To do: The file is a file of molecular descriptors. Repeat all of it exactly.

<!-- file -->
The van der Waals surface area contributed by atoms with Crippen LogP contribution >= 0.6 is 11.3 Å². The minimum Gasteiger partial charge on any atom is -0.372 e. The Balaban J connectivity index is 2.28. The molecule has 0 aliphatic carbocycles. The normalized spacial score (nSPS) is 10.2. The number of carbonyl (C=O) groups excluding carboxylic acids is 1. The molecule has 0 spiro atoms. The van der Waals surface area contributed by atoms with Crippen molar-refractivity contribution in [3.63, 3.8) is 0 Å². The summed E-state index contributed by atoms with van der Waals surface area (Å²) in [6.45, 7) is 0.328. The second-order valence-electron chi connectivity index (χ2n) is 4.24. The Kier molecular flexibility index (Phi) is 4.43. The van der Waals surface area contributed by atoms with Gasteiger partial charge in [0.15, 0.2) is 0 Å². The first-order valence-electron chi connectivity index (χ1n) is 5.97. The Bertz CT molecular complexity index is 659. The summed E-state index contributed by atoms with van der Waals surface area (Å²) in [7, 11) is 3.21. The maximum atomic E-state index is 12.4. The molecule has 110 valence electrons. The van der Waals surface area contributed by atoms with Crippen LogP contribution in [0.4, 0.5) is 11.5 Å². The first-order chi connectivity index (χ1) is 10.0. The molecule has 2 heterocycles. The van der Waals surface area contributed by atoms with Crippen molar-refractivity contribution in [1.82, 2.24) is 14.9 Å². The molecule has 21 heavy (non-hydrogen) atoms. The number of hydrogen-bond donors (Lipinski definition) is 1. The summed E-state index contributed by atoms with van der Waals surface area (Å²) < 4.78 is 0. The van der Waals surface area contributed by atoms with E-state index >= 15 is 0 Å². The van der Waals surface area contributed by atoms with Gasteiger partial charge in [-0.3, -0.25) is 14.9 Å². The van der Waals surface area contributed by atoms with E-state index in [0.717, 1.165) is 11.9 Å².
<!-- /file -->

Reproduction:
The van der Waals surface area contributed by atoms with Crippen LogP contribution >= 0.6 is 11.3 Å². The minimum Gasteiger partial charge on any atom is -0.372 e. The Balaban J connectivity index is 2.28. The molecule has 0 aliphatic carbocycles. The normalized spacial score (nSPS) is 10.2. The number of carbonyl (C=O) groups excluding carboxylic acids is 1. The molecule has 0 spiro atoms. The van der Waals surface area contributed by atoms with Crippen molar-refractivity contribution in [3.63, 3.8) is 0 Å². The summed E-state index contributed by atoms with van der Waals surface area (Å²) in [6.45, 7) is 0.328. The second-order valence-electron chi connectivity index (χ2n) is 4.24. The Kier molecular flexibility index (Phi) is 4.43. The van der Waals surface area contributed by atoms with Gasteiger partial charge in [0.15, 0.2) is 0 Å². The first-order valence-electron chi connectivity index (χ1n) is 5.97. The Bertz CT molecular complexity index is 659. The summed E-state index contributed by atoms with van der Waals surface area (Å²) in [7, 11) is 3.21. The maximum atomic E-state index is 12.4. The molecule has 110 valence electrons. The van der Waals surface area contributed by atoms with Crippen LogP contribution in [0.4, 0.5) is 11.5 Å². The first-order chi connectivity index (χ1) is 10.0. The molecule has 2 heterocycles. The van der Waals surface area contributed by atoms with Crippen molar-refractivity contribution in [1.82, 2.24) is 14.9 Å². The molecule has 21 heavy (non-hydrogen) atoms. The number of hydrogen-bond donors (Lipinski definition) is 1. The summed E-state index contributed by atoms with van der Waals surface area (Å²) < 4.78 is 0. The van der Waals surface area contributed by atoms with E-state index >= 15 is 0 Å². The van der Waals surface area contributed by atoms with Gasteiger partial charge in [-0.3, -0.25) is 14.9 Å². The van der Waals surface area contributed by atoms with E-state index in [0.717, 1.165) is 11.9 Å².